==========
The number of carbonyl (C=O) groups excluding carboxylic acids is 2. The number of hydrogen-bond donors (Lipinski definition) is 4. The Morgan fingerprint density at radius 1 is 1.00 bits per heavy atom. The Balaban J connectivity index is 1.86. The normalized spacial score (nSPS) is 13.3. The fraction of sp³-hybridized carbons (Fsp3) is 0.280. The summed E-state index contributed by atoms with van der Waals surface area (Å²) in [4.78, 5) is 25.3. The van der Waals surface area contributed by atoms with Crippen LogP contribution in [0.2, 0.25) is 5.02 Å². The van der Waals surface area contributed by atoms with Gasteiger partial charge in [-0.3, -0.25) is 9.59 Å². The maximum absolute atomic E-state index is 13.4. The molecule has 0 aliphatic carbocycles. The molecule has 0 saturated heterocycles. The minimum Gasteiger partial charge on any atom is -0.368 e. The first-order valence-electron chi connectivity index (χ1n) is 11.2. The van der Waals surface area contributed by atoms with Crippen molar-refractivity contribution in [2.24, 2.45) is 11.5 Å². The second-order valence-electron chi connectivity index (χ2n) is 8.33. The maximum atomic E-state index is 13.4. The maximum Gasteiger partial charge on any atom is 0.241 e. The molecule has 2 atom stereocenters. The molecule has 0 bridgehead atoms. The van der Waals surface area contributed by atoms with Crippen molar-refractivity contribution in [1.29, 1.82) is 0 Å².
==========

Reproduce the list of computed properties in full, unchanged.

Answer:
The number of carbonyl (C=O) groups excluding carboxylic acids is 2. The number of hydrogen-bond donors (Lipinski definition) is 4. The Morgan fingerprint density at radius 1 is 1.00 bits per heavy atom. The Balaban J connectivity index is 1.86. The normalized spacial score (nSPS) is 13.3. The fraction of sp³-hybridized carbons (Fsp3) is 0.280. The summed E-state index contributed by atoms with van der Waals surface area (Å²) in [4.78, 5) is 25.3. The van der Waals surface area contributed by atoms with Crippen LogP contribution in [0.2, 0.25) is 5.02 Å². The van der Waals surface area contributed by atoms with Gasteiger partial charge in [-0.3, -0.25) is 9.59 Å². The maximum absolute atomic E-state index is 13.4. The molecule has 0 aliphatic carbocycles. The molecule has 0 saturated heterocycles. The minimum Gasteiger partial charge on any atom is -0.368 e. The first-order valence-electron chi connectivity index (χ1n) is 11.2. The van der Waals surface area contributed by atoms with Crippen molar-refractivity contribution in [2.24, 2.45) is 11.5 Å². The second-order valence-electron chi connectivity index (χ2n) is 8.33. The maximum atomic E-state index is 13.4. The maximum Gasteiger partial charge on any atom is 0.241 e. The molecule has 2 atom stereocenters. The molecule has 0 bridgehead atoms. The van der Waals surface area contributed by atoms with Crippen molar-refractivity contribution in [1.29, 1.82) is 0 Å².